Some costs may be unavoidable if you want to make a change or follow your preferred advisor to a new firm; however, you can take some proactive steps with your advisor to mitigate or eliminate the costs of moving your assets.
Switching advisors or investment firms almost always results in changes to your portfolio holdings. Given that we’ve experienced a bull market for more than eight years, these changes will result in taxes owed on the capital gains generated.
In taxable accounts, any gains you realize on assets held for one year or less are taxed as ordinary income. Assets held in taxable accounts for more than one year are subject to capital gains tax.
The long-term capital gains rate is 15% for married couples filing jointly with taxable earnings between $75,900 and $470,700. The rate is 20% for couples filing jointly with taxable earnings above $470,700.
In addition, nearly all investors will pay state income taxes on capital gains. Couples filing jointing and earning over $250,000 will pay a 3.8% Net Investment Tax, too.
If you are in the top income tax bracket and move your $1,000,000 portfolio with $100,000 in long-term capital gains to a new firm that recommends selling all or part of it, that triggers a big tax expense for you. You could owe up to $23,8000 in capital gains (plus state taxes!) if they suggest selling all your existing holdings. If you have short-term capital gains, the cost would be even more.
Prior to hiring a new financial advisor, understand the tax implications of proposed changes to your portfolio. An advisor with your best interest in mind should make recommendations that minimize or eliminate tax consequences.
Your new advisor may want to purchase holdings that fit a new investment strategy for you. And while transaction fees are lower than ever, liquidating portions of your existing portfolio still adds up quickly.
Most people have multiple accounts, each with anywhere from a few to dozens of holdings. Let’s imagine you have two taxable accounts and two IRA accounts, each holding ten positions – or 40 positions in all. If the new advisor recommends liquidating all 40 positions and purchasing 40 new holdings to implement their investment strategy, you’ve suddenly made 80 transactions.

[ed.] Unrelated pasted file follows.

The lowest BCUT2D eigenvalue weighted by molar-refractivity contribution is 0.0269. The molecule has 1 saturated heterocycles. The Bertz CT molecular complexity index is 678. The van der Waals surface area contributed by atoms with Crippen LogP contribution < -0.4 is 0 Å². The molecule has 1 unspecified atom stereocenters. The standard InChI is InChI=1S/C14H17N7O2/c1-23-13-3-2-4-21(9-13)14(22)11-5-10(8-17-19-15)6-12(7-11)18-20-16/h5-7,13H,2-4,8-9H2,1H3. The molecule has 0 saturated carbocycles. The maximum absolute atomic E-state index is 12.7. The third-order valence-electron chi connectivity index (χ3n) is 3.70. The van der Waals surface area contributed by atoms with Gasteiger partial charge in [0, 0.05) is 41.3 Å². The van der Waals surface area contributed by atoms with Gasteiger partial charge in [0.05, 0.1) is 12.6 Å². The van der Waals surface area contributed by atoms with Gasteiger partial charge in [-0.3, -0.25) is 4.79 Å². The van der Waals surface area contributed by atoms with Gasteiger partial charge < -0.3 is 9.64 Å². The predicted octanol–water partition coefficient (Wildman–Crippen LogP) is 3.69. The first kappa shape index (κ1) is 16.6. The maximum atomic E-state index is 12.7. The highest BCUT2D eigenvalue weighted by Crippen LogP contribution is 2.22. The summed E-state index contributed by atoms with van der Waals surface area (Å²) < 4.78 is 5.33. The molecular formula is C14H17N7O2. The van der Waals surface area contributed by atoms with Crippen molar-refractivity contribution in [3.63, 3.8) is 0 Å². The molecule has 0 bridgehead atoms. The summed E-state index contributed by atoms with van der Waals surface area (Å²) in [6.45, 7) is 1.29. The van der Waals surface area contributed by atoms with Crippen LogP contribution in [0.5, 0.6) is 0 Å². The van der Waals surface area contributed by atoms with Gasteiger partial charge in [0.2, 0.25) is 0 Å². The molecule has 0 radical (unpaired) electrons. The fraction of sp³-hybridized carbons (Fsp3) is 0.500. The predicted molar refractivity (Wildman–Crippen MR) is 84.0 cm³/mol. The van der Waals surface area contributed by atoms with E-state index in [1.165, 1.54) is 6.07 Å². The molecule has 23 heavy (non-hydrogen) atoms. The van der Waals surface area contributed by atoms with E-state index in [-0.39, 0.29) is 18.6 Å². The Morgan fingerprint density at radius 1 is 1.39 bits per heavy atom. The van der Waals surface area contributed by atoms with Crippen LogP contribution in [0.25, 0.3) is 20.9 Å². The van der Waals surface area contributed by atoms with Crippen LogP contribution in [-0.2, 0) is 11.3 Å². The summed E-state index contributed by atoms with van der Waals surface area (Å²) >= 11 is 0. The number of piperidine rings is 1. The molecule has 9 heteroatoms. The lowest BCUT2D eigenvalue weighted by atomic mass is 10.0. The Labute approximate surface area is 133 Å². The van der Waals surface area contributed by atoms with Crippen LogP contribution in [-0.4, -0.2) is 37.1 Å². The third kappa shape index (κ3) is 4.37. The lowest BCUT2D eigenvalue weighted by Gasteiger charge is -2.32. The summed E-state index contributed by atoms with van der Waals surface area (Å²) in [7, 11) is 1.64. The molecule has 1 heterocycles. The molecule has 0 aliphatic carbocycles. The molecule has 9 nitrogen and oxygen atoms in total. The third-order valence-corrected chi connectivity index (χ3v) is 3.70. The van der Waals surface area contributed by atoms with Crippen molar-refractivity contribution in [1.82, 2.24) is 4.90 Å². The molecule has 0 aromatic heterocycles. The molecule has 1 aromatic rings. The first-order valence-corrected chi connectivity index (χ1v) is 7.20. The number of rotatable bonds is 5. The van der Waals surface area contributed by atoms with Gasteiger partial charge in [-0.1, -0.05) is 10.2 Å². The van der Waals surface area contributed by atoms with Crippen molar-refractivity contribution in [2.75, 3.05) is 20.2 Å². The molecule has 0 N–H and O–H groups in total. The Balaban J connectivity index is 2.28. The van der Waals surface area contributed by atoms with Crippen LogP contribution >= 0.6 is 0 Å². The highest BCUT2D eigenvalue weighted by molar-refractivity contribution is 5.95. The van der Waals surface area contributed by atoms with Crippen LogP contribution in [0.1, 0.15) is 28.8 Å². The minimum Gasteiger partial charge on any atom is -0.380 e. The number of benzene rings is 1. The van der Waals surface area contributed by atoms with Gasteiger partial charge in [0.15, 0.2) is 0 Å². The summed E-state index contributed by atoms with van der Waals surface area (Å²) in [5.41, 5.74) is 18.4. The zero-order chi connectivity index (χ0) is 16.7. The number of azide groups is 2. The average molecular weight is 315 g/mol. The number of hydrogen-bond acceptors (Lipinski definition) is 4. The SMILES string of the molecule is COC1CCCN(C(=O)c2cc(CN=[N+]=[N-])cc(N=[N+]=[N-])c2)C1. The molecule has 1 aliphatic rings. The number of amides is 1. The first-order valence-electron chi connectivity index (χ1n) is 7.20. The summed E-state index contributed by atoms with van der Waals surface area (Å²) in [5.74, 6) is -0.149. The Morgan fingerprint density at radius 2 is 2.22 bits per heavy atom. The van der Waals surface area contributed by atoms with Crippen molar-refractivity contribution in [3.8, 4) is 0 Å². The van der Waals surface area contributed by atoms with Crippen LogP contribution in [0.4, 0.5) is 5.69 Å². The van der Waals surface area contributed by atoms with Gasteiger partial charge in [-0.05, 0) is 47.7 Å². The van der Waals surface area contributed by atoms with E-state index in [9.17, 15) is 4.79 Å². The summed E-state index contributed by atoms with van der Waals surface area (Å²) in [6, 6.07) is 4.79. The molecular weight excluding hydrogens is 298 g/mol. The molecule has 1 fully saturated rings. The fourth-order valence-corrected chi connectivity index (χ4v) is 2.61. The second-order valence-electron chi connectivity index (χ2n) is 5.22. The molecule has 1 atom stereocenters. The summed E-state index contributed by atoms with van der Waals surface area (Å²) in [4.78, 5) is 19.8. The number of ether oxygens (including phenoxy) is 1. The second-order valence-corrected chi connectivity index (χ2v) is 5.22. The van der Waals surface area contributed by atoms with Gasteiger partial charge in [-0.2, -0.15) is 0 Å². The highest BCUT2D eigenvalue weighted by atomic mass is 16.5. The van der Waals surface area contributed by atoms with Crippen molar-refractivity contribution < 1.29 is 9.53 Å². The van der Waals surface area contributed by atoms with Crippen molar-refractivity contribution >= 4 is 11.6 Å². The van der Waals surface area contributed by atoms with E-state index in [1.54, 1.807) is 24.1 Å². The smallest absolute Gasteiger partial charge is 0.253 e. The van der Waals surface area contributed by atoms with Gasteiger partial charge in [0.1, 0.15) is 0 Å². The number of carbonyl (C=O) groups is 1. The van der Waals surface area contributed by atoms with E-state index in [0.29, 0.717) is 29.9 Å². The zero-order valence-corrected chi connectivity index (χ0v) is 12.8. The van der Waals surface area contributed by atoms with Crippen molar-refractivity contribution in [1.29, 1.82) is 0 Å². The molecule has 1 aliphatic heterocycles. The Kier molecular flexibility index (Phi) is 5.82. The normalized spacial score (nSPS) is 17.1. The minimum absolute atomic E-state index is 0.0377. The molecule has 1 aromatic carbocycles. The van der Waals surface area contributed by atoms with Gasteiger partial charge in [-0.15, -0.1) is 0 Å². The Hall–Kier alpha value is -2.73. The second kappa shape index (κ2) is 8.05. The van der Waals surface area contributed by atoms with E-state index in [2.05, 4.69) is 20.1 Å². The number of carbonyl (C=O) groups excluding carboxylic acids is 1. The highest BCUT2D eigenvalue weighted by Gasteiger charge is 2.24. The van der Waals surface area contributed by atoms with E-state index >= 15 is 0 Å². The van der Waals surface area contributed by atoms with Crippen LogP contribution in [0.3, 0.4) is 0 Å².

Trading costs vary depending on custodian and security type, but let’s assume you pay $10 per transaction. That means you’ll pay$800 to align with your new advisors investment strategy. If transaction fees cost $25, then you’ll owe a whopping $2,000 just to update your portfolio.
As a client of a new firm, ask to have transaction fees waived for the first 30 to 60 days while your advisor implements their investment strategy. Also ask for reimbursement on any fees related to changing custodians.
Surrender Charges and Backend Load
There are many products that incur fees when you sell them. Variable annuities tend to have surrender charges for selling out of the policy before a predetermined amount of time. These surrender charges usually decline each year you’re in a policy, but often start around 10%.
Some mutual funds also carry back-end loads. That’s a percentage of the fund value paid when the investor sells the mutual fund.
Let’s assume you own $50,000 of a mutual fund that comes with a 4% backload. Selling this fund means you will owe $2,000 to the mutual fund company. This fee is on top of any transaction fee or capital gains taxes you may incur.
This isn’t to say you shouldn’t sell positions with a surrender charge or back-end load. But your new advisor should recognize these fees and give a sound explanation of why you’re better off selling these products.
While investors are getting better about understanding the total cost of ongoing investment advice and fund management fees, I never hear anyone ask about the costs of changing advisors or following an existing advisor to a new firm. Always inquire about the above costs when you change advisors.